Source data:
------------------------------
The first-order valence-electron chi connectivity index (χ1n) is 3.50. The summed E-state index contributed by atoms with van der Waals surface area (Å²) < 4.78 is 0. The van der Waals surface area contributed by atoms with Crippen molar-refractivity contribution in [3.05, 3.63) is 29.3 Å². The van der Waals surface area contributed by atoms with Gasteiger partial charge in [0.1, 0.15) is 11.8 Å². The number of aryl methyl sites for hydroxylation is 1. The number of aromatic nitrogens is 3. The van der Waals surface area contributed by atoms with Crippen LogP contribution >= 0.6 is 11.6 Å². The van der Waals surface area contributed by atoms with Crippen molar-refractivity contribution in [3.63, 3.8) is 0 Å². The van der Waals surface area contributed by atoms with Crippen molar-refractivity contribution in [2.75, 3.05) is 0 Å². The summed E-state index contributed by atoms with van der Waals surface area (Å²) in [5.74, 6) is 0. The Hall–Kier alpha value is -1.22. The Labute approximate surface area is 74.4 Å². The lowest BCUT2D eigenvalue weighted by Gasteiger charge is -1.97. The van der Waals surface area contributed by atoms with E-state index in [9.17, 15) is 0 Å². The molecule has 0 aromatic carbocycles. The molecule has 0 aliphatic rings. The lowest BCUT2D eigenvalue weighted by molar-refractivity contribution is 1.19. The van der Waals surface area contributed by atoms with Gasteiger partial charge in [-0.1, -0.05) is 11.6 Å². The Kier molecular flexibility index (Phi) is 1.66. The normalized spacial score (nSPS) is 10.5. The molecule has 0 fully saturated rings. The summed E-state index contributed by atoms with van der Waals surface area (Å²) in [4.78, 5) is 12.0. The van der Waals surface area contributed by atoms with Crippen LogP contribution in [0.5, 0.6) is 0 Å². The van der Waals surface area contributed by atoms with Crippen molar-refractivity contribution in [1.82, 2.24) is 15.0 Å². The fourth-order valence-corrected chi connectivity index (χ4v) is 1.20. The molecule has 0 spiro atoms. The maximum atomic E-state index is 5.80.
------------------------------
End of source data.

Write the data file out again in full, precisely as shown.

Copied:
The first-order valence-electron chi connectivity index (χ1n) is 3.50. The summed E-state index contributed by atoms with van der Waals surface area (Å²) < 4.78 is 0. The van der Waals surface area contributed by atoms with Crippen molar-refractivity contribution in [3.05, 3.63) is 29.3 Å². The van der Waals surface area contributed by atoms with Gasteiger partial charge in [0.1, 0.15) is 11.8 Å². The number of aryl methyl sites for hydroxylation is 1. The number of aromatic nitrogens is 3. The van der Waals surface area contributed by atoms with Crippen LogP contribution >= 0.6 is 11.6 Å². The van der Waals surface area contributed by atoms with Crippen molar-refractivity contribution in [3.63, 3.8) is 0 Å². The van der Waals surface area contributed by atoms with Crippen molar-refractivity contribution in [2.75, 3.05) is 0 Å². The summed E-state index contributed by atoms with van der Waals surface area (Å²) in [5.74, 6) is 0. The Hall–Kier alpha value is -1.22. The Labute approximate surface area is 74.4 Å². The lowest BCUT2D eigenvalue weighted by Gasteiger charge is -1.97. The van der Waals surface area contributed by atoms with E-state index in [9.17, 15) is 0 Å². The molecule has 0 aromatic carbocycles. The molecule has 0 aliphatic rings. The lowest BCUT2D eigenvalue weighted by molar-refractivity contribution is 1.19. The van der Waals surface area contributed by atoms with Gasteiger partial charge in [-0.1, -0.05) is 11.6 Å². The Kier molecular flexibility index (Phi) is 1.66. The normalized spacial score (nSPS) is 10.5. The molecule has 0 fully saturated rings. The summed E-state index contributed by atoms with van der Waals surface area (Å²) in [4.78, 5) is 12.0. The van der Waals surface area contributed by atoms with Crippen LogP contribution in [0.5, 0.6) is 0 Å². The van der Waals surface area contributed by atoms with Crippen molar-refractivity contribution in [1.82, 2.24) is 15.0 Å². The fourth-order valence-corrected chi connectivity index (χ4v) is 1.20. The molecule has 0 spiro atoms. The maximum atomic E-state index is 5.80.